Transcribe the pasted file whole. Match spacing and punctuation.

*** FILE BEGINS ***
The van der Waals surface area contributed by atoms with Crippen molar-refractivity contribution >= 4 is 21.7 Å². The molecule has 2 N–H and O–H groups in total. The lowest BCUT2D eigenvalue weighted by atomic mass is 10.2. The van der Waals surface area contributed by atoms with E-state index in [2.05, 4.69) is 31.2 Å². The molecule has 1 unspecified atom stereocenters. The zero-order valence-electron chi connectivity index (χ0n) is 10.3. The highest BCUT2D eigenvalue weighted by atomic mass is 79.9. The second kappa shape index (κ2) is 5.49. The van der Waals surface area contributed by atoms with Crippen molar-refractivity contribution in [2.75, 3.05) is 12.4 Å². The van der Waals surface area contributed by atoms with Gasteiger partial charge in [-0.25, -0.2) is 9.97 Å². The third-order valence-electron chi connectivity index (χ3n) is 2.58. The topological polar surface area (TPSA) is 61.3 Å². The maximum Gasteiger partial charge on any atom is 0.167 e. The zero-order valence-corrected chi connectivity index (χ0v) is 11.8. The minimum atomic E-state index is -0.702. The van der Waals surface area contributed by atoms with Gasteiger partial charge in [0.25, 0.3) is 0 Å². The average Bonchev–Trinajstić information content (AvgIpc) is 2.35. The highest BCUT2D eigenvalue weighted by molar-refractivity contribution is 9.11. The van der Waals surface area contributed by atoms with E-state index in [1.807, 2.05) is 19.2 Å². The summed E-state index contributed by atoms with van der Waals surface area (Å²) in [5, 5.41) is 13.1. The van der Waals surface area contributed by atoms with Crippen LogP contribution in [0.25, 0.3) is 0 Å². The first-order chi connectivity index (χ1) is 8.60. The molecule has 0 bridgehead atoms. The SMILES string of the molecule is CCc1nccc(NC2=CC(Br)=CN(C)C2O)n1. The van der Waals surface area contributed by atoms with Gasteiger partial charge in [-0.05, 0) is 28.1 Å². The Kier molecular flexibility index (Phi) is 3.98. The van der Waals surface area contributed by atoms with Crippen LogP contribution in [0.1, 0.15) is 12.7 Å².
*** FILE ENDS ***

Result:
The van der Waals surface area contributed by atoms with Crippen molar-refractivity contribution >= 4 is 21.7 Å². The molecule has 2 N–H and O–H groups in total. The lowest BCUT2D eigenvalue weighted by atomic mass is 10.2. The van der Waals surface area contributed by atoms with E-state index in [2.05, 4.69) is 31.2 Å². The molecule has 1 unspecified atom stereocenters. The zero-order valence-electron chi connectivity index (χ0n) is 10.3. The highest BCUT2D eigenvalue weighted by atomic mass is 79.9. The second kappa shape index (κ2) is 5.49. The van der Waals surface area contributed by atoms with Crippen molar-refractivity contribution in [2.75, 3.05) is 12.4 Å². The van der Waals surface area contributed by atoms with Gasteiger partial charge in [-0.25, -0.2) is 9.97 Å². The third-order valence-electron chi connectivity index (χ3n) is 2.58. The topological polar surface area (TPSA) is 61.3 Å². The maximum Gasteiger partial charge on any atom is 0.167 e. The zero-order valence-corrected chi connectivity index (χ0v) is 11.8. The minimum atomic E-state index is -0.702. The van der Waals surface area contributed by atoms with Gasteiger partial charge in [0.25, 0.3) is 0 Å². The average Bonchev–Trinajstić information content (AvgIpc) is 2.35. The highest BCUT2D eigenvalue weighted by molar-refractivity contribution is 9.11. The van der Waals surface area contributed by atoms with E-state index in [1.807, 2.05) is 19.2 Å². The summed E-state index contributed by atoms with van der Waals surface area (Å²) in [5, 5.41) is 13.1. The van der Waals surface area contributed by atoms with Crippen LogP contribution in [0.25, 0.3) is 0 Å². The first-order chi connectivity index (χ1) is 8.60. The molecule has 0 bridgehead atoms. The SMILES string of the molecule is CCc1nccc(NC2=CC(Br)=CN(C)C2O)n1. The van der Waals surface area contributed by atoms with Gasteiger partial charge in [-0.05, 0) is 28.1 Å². The Kier molecular flexibility index (Phi) is 3.98. The van der Waals surface area contributed by atoms with Crippen LogP contribution in [0.1, 0.15) is 12.7 Å².